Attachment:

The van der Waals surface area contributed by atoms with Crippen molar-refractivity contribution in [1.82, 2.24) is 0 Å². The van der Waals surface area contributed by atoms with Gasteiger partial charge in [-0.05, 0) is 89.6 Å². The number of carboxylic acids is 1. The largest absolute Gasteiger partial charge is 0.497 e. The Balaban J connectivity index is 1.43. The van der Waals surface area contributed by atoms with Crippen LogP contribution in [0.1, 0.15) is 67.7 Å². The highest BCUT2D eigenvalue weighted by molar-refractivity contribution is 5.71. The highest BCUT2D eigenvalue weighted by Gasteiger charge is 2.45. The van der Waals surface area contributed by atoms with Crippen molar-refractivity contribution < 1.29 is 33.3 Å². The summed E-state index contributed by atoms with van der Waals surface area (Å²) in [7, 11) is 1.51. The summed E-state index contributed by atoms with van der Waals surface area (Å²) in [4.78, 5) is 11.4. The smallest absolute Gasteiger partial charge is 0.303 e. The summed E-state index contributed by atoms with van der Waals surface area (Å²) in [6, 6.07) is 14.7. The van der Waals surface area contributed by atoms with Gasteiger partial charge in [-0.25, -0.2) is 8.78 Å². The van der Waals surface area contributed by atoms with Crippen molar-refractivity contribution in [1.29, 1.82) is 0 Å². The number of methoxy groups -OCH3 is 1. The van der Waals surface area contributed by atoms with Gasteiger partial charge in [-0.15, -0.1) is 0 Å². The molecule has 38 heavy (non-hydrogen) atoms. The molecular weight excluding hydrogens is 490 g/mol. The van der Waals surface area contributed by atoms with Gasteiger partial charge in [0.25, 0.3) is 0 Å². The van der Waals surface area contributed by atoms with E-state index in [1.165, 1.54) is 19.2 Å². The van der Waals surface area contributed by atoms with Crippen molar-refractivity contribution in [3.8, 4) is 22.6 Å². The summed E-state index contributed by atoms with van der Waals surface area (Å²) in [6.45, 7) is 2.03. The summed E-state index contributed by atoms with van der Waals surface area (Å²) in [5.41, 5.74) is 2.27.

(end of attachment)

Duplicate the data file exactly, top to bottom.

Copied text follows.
The van der Waals surface area contributed by atoms with Crippen molar-refractivity contribution in [1.82, 2.24) is 0 Å². The van der Waals surface area contributed by atoms with Gasteiger partial charge in [-0.05, 0) is 89.6 Å². The number of carboxylic acids is 1. The largest absolute Gasteiger partial charge is 0.497 e. The Balaban J connectivity index is 1.43. The van der Waals surface area contributed by atoms with Crippen LogP contribution in [0.1, 0.15) is 67.7 Å². The highest BCUT2D eigenvalue weighted by molar-refractivity contribution is 5.71. The highest BCUT2D eigenvalue weighted by Gasteiger charge is 2.45. The van der Waals surface area contributed by atoms with Crippen molar-refractivity contribution < 1.29 is 33.3 Å². The summed E-state index contributed by atoms with van der Waals surface area (Å²) in [7, 11) is 1.51. The summed E-state index contributed by atoms with van der Waals surface area (Å²) in [4.78, 5) is 11.4. The smallest absolute Gasteiger partial charge is 0.303 e. The summed E-state index contributed by atoms with van der Waals surface area (Å²) in [6, 6.07) is 14.7. The van der Waals surface area contributed by atoms with Gasteiger partial charge in [-0.25, -0.2) is 8.78 Å². The van der Waals surface area contributed by atoms with Crippen molar-refractivity contribution in [1.29, 1.82) is 0 Å². The number of methoxy groups -OCH3 is 1. The van der Waals surface area contributed by atoms with Gasteiger partial charge in [-0.15, -0.1) is 0 Å². The molecule has 38 heavy (non-hydrogen) atoms. The molecular weight excluding hydrogens is 490 g/mol. The van der Waals surface area contributed by atoms with Gasteiger partial charge in [0.25, 0.3) is 0 Å². The van der Waals surface area contributed by atoms with E-state index in [1.165, 1.54) is 19.2 Å². The van der Waals surface area contributed by atoms with Crippen molar-refractivity contribution in [3.8, 4) is 22.6 Å². The summed E-state index contributed by atoms with van der Waals surface area (Å²) in [6.45, 7) is 2.03. The summed E-state index contributed by atoms with van der Waals surface area (Å²) in [5.41, 5.74) is 2.27.